HONG KONG, June 30 -- China may impose export taxes on aluminum alloy additives such as silicon, magnesium and zinc purchased in the domestic market, in a move that could lead to new taxes on other alloys containing base and minor metals, industry sources said.
Exports of unwrought aluminum alloy such as grade ADC12, which trades on the London Metal Exchange, are subject to a 15 percent export tax. But the exports can be duty-free if these alloys are made from imported materials.
To avoid taxes, producers buy standard imported aluminum scrap containing 3-10 percent of silicon and then beef up levels of the additive with silicon bought in the Chinese market. Such aluminum alloy exports are not taxed.
But two industry sources said customs officials had verbally informed large aluminum alloy producers that additive metals bought from the domestic market would be taxed based on rates for primary metals. For silicon, the tax is 15 percent.
“They are studying the plan and have not finalized it,” said an executive at an aluminum alloy producer in the east, adding that the firm was not aware when the requirements would be effective.
The taxes are expected to raise exporters' prices for Chinese aluminum alloy, he said.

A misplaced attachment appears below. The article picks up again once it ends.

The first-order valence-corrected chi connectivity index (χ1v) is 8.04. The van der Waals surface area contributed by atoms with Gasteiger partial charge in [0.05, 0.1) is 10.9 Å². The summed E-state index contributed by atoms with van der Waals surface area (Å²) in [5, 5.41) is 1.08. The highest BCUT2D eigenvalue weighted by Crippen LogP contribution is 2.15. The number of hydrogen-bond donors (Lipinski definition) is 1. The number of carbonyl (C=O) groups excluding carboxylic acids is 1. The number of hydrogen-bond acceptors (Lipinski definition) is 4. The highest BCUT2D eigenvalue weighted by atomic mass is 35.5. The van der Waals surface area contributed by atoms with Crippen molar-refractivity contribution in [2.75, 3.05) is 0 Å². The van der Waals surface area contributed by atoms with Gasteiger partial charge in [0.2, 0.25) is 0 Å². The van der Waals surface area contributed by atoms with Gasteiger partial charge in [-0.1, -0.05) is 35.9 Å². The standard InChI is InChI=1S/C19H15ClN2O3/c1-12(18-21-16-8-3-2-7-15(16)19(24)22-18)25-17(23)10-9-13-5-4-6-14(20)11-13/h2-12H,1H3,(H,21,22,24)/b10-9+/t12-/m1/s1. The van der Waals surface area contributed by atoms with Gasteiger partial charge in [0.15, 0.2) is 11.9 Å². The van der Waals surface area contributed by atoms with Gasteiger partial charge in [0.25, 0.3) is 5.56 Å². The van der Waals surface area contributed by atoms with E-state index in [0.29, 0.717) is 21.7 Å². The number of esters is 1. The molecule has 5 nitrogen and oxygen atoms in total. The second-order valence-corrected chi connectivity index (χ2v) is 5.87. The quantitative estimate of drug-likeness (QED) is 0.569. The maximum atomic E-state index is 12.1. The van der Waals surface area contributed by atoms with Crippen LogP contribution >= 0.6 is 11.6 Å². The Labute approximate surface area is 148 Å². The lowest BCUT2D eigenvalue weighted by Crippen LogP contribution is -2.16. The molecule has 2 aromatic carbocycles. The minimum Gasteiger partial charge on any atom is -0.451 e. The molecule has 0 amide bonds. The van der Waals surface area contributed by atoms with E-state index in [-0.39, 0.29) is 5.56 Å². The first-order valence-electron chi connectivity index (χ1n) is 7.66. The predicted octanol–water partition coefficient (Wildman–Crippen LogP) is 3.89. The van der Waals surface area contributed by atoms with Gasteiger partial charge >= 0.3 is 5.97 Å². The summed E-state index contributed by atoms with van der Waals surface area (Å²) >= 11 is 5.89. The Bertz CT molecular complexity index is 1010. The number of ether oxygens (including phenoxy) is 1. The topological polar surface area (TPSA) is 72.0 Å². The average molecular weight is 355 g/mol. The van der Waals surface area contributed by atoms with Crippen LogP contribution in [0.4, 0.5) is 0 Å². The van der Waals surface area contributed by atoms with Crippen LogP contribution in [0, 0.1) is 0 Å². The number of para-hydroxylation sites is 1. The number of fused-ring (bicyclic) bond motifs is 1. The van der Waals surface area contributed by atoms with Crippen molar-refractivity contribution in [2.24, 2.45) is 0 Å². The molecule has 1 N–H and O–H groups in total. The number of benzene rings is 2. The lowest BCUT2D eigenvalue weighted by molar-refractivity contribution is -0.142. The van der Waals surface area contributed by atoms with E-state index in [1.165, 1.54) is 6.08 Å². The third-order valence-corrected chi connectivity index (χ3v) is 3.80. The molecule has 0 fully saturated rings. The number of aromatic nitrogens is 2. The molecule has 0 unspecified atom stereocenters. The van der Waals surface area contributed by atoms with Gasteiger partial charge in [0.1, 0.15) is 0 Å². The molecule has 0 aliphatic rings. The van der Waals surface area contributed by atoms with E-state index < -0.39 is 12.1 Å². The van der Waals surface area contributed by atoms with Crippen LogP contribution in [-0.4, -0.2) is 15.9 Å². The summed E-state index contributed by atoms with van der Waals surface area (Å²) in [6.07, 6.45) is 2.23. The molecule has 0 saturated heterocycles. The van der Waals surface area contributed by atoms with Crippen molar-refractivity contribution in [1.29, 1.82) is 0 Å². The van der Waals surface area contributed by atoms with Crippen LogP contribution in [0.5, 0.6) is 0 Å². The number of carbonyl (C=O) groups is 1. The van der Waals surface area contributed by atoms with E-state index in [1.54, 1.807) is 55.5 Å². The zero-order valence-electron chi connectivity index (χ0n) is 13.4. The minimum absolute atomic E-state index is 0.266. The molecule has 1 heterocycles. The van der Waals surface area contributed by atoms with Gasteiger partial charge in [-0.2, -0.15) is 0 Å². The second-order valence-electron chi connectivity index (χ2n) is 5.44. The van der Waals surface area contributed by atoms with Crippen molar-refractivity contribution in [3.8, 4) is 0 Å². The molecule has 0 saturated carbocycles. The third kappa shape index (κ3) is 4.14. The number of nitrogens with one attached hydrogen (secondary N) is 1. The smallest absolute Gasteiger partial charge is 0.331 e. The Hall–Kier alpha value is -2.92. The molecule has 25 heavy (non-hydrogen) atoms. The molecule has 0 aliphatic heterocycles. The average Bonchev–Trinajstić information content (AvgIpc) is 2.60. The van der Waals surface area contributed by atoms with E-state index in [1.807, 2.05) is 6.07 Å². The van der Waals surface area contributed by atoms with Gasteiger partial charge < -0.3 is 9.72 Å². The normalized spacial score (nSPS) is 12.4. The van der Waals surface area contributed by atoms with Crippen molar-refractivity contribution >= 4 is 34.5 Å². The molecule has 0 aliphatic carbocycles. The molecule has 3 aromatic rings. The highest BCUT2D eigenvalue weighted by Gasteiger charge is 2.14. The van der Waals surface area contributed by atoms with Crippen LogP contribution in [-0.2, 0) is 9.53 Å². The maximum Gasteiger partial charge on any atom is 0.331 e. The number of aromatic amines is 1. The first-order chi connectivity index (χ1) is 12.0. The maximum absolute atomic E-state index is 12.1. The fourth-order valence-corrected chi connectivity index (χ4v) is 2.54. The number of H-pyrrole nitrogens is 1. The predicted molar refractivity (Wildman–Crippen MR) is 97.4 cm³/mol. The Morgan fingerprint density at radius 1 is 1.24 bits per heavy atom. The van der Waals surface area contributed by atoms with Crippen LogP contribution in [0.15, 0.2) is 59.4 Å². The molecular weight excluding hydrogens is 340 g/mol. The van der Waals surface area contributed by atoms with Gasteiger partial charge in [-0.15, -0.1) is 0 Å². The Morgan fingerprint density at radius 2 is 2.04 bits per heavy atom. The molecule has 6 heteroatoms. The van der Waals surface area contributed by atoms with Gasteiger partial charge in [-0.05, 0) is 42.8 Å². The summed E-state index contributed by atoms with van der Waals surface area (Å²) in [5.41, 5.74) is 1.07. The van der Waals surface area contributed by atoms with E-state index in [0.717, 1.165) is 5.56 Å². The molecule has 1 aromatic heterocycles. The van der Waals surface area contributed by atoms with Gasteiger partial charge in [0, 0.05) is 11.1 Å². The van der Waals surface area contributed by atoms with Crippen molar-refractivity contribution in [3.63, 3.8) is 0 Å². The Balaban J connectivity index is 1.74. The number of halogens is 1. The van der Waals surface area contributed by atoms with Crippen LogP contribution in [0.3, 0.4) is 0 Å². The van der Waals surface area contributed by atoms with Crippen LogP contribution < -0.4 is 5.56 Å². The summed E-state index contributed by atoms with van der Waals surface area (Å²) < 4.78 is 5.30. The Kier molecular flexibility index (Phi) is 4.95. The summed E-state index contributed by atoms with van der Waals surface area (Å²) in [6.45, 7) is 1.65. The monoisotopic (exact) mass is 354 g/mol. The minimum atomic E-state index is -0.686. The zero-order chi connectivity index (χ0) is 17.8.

An alloy producer in Guangdong province in the south said the firm had not received any verbal or written notice about the new requirements.
He said the firm would increase imports of high silicon aluminum scrap if a tax was required.
China's exports of aluminum alloy used by car makers are typically made from imported aluminum scrap. The alloy usually contains 9-13 percent of silicon, making it the second- biggest metal content in the alloy after aluminum.
China exported more unwrought aluminum alloy than any other base metal-based unwrought alloys, shipping 263,280 tonnes in the first five months, up 39 percent on the year after a 112 percent rise to 560,835 tonnes in 2010. Japan was the top buyer.
“Paying taxes is basically certain. The matter now is whether firms would be required to pay taxes for exports they made in previous years,” said an industry source who has direct knowledge of the plan.
“For now, different custom officials are saying different things. Some say firms should pay taxes for exports back dated to 2008 and some say from 2009,” she said.
The source said Beijing, which is trying to restrict exports of primary metals, may issue guidelines for the tax requirements soon.